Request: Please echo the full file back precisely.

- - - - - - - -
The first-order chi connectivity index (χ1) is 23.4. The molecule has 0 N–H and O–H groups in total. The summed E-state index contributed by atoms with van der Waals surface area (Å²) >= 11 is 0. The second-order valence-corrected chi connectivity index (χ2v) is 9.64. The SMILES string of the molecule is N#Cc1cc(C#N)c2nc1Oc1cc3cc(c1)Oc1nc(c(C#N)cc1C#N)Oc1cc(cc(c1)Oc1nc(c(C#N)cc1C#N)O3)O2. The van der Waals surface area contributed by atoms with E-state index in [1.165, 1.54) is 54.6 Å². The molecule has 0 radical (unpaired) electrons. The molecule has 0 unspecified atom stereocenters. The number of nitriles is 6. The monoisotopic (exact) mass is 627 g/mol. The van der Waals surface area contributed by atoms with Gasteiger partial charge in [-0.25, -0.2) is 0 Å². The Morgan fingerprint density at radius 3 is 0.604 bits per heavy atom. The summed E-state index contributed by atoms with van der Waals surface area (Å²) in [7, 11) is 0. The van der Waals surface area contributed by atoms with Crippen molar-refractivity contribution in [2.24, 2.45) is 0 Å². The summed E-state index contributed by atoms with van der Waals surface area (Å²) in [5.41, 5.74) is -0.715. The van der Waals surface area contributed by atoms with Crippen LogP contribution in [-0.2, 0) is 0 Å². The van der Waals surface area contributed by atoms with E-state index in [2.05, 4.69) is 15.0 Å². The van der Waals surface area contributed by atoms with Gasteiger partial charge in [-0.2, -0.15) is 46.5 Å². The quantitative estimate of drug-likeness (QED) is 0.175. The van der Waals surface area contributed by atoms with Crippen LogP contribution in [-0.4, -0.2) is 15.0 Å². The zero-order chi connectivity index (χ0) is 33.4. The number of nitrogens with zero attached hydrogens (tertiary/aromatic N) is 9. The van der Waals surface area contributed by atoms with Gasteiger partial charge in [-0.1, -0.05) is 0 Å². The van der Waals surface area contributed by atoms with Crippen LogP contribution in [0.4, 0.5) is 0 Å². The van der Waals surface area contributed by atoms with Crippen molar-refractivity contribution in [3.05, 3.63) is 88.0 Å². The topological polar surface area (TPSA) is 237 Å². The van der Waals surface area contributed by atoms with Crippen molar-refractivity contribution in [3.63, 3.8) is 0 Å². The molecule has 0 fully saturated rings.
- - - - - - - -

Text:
The first-order chi connectivity index (χ1) is 23.4. The molecule has 0 N–H and O–H groups in total. The summed E-state index contributed by atoms with van der Waals surface area (Å²) >= 11 is 0. The second-order valence-corrected chi connectivity index (χ2v) is 9.64. The SMILES string of the molecule is N#Cc1cc(C#N)c2nc1Oc1cc3cc(c1)Oc1nc(c(C#N)cc1C#N)Oc1cc(cc(c1)Oc1nc(c(C#N)cc1C#N)O3)O2. The van der Waals surface area contributed by atoms with E-state index in [1.165, 1.54) is 54.6 Å². The molecule has 0 radical (unpaired) electrons. The molecule has 0 unspecified atom stereocenters. The number of nitriles is 6. The monoisotopic (exact) mass is 627 g/mol. The van der Waals surface area contributed by atoms with Gasteiger partial charge in [-0.25, -0.2) is 0 Å². The Morgan fingerprint density at radius 3 is 0.604 bits per heavy atom. The summed E-state index contributed by atoms with van der Waals surface area (Å²) in [7, 11) is 0. The van der Waals surface area contributed by atoms with Crippen molar-refractivity contribution in [2.24, 2.45) is 0 Å². The summed E-state index contributed by atoms with van der Waals surface area (Å²) in [5.41, 5.74) is -0.715. The van der Waals surface area contributed by atoms with Crippen LogP contribution in [-0.2, 0) is 0 Å². The van der Waals surface area contributed by atoms with E-state index in [2.05, 4.69) is 15.0 Å². The van der Waals surface area contributed by atoms with Gasteiger partial charge in [-0.2, -0.15) is 46.5 Å². The quantitative estimate of drug-likeness (QED) is 0.175. The van der Waals surface area contributed by atoms with Crippen LogP contribution in [-0.4, -0.2) is 15.0 Å². The zero-order chi connectivity index (χ0) is 33.4. The number of nitrogens with zero attached hydrogens (tertiary/aromatic N) is 9. The van der Waals surface area contributed by atoms with Gasteiger partial charge in [-0.1, -0.05) is 0 Å². The van der Waals surface area contributed by atoms with Crippen LogP contribution in [0.4, 0.5) is 0 Å². The van der Waals surface area contributed by atoms with Crippen molar-refractivity contribution in [3.05, 3.63) is 88.0 Å². The topological polar surface area (TPSA) is 237 Å². The van der Waals surface area contributed by atoms with Crippen molar-refractivity contribution in [3.63, 3.8) is 0 Å². The molecule has 0 fully saturated rings.